November is National Diabetes Awareness Month, and November 14 is World Diabetes Day. In the U.S., more than 100 million adults live with diabetes or prediabetes, according to a report by the Centers for Disease Control and Prevention (CDC) released this July. In 2015, the CDC found that 30.3 million American adults have diabetes, and 84.1 million have prediabetes. Prediabetes typically leads to type 2 diabetes within just a few years.
The National Diabetes Statistics Report showed that nearly 25 percent of diabetic adults didn’t even know they had the disease. That number jumped to just over 88 percent for adults who had prediabetes. Nearly 1.5 million new cases of diabetes were diagnosed in 2015.
Diabetes affects a significant percentage of the American population, many of whom have other disabling conditions that limit their ability to work. If you have diabetes, you may be wondering if you’re eligible for Social Security disability benefits. Does it matter which type you have? How severe does your diabetes have to be in order to qualify? We’ve taken a look at what the Social Security Administration (SSA) has to say about this increasingly common condition.
Diabetes: Type 1 and Type 2
According to WebMD, diabetes is a condition in which the body’s blood sugar levels are consistently higher than normal. Insulin is the hormone that allows sugar to get into our cells to give our bodies energy. If you have diabetes, your body is either not producing insulin or not using it effectively.
Type 1 diabetics cannot produce insulin. Their immune system has destroyed the cells in their pancreas that make insulin. Without insulin, sugar builds up in the blood, and cells starve. This can lead to a number of health problems, including:
- Weight loss
- Heart attack
Only 5 percent of diabetics have type 1 diabetes, according to the American Diabetes Association. The remaining 95 percent have type 2 diabetes. Type 2 diabetics can produce insulin, but their cells can’t use it correctly. Untreated, type 2 diabetics can cause problems with your heart, blood vessels, kidneys, eyes, and nerves.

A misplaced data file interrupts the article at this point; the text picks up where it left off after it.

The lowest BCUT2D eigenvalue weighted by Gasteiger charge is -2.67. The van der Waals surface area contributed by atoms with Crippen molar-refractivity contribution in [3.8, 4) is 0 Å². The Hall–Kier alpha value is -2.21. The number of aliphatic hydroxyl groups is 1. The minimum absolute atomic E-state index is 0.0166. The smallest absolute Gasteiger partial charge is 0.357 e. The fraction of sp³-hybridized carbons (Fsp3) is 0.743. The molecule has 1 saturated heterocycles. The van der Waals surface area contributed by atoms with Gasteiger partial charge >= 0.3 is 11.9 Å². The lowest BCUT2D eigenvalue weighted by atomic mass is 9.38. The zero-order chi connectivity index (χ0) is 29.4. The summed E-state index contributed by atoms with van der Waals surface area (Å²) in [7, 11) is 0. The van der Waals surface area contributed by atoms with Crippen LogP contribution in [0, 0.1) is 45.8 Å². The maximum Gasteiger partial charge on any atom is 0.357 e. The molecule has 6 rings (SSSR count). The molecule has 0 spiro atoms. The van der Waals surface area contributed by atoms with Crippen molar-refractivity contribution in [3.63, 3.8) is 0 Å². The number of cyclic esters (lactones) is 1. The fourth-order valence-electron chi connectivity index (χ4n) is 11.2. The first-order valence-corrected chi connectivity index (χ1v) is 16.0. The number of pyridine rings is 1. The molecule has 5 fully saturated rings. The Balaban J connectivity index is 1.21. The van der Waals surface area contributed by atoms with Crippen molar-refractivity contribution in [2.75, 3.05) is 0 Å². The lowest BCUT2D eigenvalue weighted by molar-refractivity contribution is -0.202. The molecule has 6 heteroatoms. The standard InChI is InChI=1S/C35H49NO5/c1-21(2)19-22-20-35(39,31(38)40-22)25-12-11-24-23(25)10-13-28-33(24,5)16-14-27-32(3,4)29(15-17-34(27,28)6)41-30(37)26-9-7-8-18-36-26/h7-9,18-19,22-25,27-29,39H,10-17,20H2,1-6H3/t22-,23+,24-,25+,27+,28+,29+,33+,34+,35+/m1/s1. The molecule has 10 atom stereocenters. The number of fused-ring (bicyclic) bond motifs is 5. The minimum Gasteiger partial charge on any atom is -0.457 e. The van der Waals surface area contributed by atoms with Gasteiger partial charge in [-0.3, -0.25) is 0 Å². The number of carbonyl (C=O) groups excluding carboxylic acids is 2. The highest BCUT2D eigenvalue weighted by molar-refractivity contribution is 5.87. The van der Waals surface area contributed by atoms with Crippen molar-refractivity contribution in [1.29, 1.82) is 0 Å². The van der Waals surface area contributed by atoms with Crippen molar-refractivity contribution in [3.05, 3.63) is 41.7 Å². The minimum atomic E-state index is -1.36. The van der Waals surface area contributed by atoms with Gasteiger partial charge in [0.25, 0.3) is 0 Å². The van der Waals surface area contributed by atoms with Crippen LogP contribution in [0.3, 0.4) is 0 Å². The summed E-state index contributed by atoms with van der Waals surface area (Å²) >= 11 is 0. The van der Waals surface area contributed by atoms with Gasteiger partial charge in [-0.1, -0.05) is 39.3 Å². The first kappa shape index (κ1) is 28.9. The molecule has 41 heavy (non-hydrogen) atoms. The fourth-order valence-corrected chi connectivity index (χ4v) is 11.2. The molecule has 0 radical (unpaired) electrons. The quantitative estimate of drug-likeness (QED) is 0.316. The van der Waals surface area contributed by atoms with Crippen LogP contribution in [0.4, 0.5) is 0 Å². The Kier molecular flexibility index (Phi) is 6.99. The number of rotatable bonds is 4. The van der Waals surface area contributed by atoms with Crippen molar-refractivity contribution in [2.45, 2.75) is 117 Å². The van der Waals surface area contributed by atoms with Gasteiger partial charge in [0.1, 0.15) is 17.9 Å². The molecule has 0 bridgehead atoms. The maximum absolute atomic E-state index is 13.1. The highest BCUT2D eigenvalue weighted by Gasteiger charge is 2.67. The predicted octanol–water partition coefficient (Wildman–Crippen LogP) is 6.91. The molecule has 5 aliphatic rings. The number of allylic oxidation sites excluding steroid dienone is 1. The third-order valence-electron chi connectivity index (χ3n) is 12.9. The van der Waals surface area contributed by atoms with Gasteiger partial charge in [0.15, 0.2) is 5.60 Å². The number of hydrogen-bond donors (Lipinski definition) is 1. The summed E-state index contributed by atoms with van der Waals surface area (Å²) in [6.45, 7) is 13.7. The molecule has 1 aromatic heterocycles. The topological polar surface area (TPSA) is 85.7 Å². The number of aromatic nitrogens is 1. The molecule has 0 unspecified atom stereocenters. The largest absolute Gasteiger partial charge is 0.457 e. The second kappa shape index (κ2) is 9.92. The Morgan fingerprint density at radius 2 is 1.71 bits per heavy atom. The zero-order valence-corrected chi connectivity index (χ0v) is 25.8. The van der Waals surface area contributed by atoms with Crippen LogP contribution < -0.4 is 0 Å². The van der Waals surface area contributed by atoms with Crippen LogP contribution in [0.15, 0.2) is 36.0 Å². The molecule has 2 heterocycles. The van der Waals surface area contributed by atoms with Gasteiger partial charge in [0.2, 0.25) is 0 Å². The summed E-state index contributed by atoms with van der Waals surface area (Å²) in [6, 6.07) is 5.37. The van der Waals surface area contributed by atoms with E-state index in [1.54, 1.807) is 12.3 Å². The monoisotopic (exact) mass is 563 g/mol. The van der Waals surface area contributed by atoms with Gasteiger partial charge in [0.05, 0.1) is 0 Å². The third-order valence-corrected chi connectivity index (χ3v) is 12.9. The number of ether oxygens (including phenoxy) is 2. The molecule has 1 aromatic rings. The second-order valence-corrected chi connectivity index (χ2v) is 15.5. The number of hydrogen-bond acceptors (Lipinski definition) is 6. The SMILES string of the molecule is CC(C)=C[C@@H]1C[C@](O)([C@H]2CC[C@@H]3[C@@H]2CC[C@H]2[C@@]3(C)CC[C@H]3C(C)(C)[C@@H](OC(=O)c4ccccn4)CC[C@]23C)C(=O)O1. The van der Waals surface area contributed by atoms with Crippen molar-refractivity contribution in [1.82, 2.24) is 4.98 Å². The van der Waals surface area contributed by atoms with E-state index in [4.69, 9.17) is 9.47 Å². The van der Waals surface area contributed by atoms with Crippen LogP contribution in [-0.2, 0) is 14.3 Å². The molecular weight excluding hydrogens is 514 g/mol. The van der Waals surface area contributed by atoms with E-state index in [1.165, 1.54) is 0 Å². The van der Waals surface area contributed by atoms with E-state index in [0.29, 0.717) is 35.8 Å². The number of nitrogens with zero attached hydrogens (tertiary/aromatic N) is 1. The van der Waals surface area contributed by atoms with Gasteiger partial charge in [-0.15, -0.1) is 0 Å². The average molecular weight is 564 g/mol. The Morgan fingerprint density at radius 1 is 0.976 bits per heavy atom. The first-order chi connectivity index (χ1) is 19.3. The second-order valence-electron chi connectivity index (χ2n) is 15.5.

You can qualify for disability benefits regardless of what type of diabetes you have. However, there are other factors that may affect your eligibility, such as whether or not your diabetes is controlled or uncontrolled.
Uncontrolled vs. Controlled Diabetes
One big concern when it comes to applying for disability benefits is whether or not your diabetes is controlled or uncontrolled. Controlled diabetes means your blood sugar level is within a healthy range because of behaviors within your control: eating the right foods, exercising, and taking any prescriptions, for example. Uncontrolled diabetes means your blood sugar is outside of a normal or healthy range. Typically, people may develop uncontrolled diabetes if their behaviors are either not helping or are actively harming their condition.
In order to qualify for disability benefits, your diabetes may be controlled or uncontrolled. However, you cannot qualify if your diabetes is uncontrolled because you aren’t following your doctor’s prescribed treatment. Your diabetes also must have prevented you from working for the past year or be expected to prevent you from working over the next 12 months.
The SSA’ s Listing of Impairments
Finally, we must look to the SSA’s Listing of Impairments. The Listing of Impairments is a collection of conditions that the SSA considers severe enough to prevent a person from engaging in substantial gainful activity (SGA). Essentially, if your condition is in the Listing of Impairments, you meet the SSA’s requirements to prove that you’re medically disabled. (However, you still need to meet the financial requirements in order to qualify for benefits.)
The SSA evaluates endocrine disorders like diabetes by determining whether or not they cause problems in other parts of the body. That means it’s not enough to show that you’ve been diagnosed with diabetes in order to receive benefits. You have to have complications arising from your diabetes that inhibit your ability to work.
As mentioned before, there are many health problems that can result from both Type 1 and Type 2 diabetes. Remember, any health problems you have cannot be the result of ignoring your doctor’s treatment plan if you want to qualify for benefits.
Help from an Indiana Disability Lawyer
If you have been diagnosed with diabetes and are interested in applying for Social Security disability benefits, Hensley Legal Group can help. Whether you’re filling out an initial application or preparing for a final hearing, our disability lawyers can help you strengthen your case. Call us today or contact us online for a free consultation.